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The night sky this week: September 11-18, 2023
This week is perfect for watching the moon. Most people assume that the best time to view our satellite is when it’s full, but it’s actually a much more enjoyable sight – in my opinion – when it’s a subtle crescent. This week, it is possible to watch it diminish into a thin crescent in the predawn hours before reappearing on the other side of the sun in the post-sunset sky.
As it switches between morning and evening, it is moving toward being at a specific location in its orbit to cause something very special on October 14 of next month — an annular solar eclipse that can be seen from nine US states (and a partial solar eclipse that can be seen across the rest of the United States). Americas).
Here’s everything you need to know about watching the moon, planets and stars this week:
Monday, September 11: Crescent Moon in the “Beehive”
If the Pleiades (M45) – now visible in the east late at night – is the best-looking open star cluster in the night sky, then the Beehive Cluster (M44) is the closest behind it. However, to see it requires getting up early.
Before dawn, look east to see a 12% waxing crescent just 3 degrees off M44, which looks great with a 10×42 or 10×50 binocular. Below and to the right will be the super-bright Venus.
Tuesday, September 12: The crescent moon appears to “brighten the earth” with Venus
A stunning view of a very thin crescent, only 6% illuminated, is available before sunrise today in the east and northeast. The Moon will display “Earthshine” — sunlight reflected by Earth on the Moon’s surface — and Venus will once again be closely present.
Wednesday, September 13: A very thin crescent moon
Another early rise today may score you a 2.4% brightened super-crescent crescent to the east-northeast, though since it will only appear in the gathering dawn, you’ll need a cloud-free horizon to see it. To increase your chances of seeing it, use a pair of binoculars. About 4 degrees to the upper right of the Moon will be the star Regulus, the brightest star in the constellation Leo.
Friday, September 15: new moon
Today is the new moon, when our satellite is almost between the Earth and the sun and gets lost in the glare of the latter. It won’t cause a solar eclipse this month, but in 29 days its path will cross the path of the ecliptic — the Sun’s apparent path across our sky — to do just that.
The magnificent “ring of fire” annular solar eclipse will be visible on October 14, 2023 in eight US states – from Oregon to Texas – as well as from Central and South America.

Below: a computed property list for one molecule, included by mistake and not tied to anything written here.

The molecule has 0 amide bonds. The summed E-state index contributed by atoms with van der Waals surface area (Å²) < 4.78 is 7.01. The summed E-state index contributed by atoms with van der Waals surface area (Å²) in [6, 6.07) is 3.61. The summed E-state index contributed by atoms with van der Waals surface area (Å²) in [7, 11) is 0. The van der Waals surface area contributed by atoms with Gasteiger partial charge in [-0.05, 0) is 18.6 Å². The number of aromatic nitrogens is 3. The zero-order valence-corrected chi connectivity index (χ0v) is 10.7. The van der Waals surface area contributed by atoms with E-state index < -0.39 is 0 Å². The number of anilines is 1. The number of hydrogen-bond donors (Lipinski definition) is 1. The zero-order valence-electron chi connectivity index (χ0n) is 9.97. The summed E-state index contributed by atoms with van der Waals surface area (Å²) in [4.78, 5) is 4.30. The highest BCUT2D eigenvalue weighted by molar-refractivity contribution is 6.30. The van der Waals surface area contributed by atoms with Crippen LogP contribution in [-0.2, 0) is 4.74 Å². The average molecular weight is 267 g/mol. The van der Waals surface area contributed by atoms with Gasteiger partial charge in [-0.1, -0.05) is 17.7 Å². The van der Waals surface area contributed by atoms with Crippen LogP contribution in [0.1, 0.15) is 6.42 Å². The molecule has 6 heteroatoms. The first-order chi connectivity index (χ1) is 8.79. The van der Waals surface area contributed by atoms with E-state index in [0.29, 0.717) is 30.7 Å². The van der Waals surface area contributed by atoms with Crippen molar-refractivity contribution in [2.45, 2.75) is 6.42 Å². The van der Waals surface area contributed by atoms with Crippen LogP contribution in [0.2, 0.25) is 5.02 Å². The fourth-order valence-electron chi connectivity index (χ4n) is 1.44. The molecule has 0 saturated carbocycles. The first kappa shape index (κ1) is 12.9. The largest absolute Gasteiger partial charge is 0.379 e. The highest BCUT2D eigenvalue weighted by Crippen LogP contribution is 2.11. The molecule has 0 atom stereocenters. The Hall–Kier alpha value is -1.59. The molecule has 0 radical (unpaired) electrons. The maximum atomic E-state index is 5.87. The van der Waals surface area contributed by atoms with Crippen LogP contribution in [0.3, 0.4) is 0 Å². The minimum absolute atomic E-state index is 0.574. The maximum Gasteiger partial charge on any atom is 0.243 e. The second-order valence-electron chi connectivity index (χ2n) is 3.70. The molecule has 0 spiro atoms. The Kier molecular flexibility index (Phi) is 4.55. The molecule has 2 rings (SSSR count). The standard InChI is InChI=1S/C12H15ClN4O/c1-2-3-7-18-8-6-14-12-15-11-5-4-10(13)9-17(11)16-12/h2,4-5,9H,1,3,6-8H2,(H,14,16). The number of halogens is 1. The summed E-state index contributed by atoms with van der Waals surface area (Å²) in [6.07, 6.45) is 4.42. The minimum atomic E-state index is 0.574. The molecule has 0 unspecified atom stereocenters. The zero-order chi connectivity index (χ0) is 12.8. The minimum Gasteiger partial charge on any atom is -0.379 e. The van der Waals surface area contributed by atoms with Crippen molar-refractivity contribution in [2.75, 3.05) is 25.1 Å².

Sunday, September 17: The appearance of the crescent moon and Spica
Tonight brings a more favorable evening view of the crescent moon, which will rise in the west-southwest just after sunset. Barely 8% of the bright star Spica is visible to its lower right. Binoculars may be required. Mars will be nearby, but it will likely be too low to see.
Object of the Week: Summer Triangle
The Summer Triangle rises in the east after dark and around midnight by July and August, and is one of the fulcrums of the summer night sky. Featuring Deneb in Cygnus (top left), bright Vega in Lyra (top right), and Altair in Aquila (bottom, center), and from really dark skies, you’ll be able to see the Milky Way flowing through the Summer Triangle. Specifically it flows behind Deneb and Altair.
This week, the Summer Triangle – now in its final stages – will be seen moving slowly toward the western sky.
Stargazing Tip of the Week: Get some binoculars
There is a lot to be said for observing the stars with the naked eye. Not only is it entirely possible to spend your entire astronomical career without any optics, but for many stargazers this expansive view of the night sky is the whole point of being outside in the first place.
However, any pair of binoculars will allow you to reveal a second layer of the night sky – especially star clusters – that lie beyond human view. Carefully focus and drag your binoculars across the Milky Way around the Summer Triangle and you will be amazed at the rich star fields you will see.
Specific times and dates apply to mid-northern latitudes. For more accurate site-specific information, visit online planetariums such as Stellarium And Sky Live. Checks Planet rising/planet set, sunset Sunrise And Moonrise/moonset times where you are.
I wish you clear skies and wide eyes.
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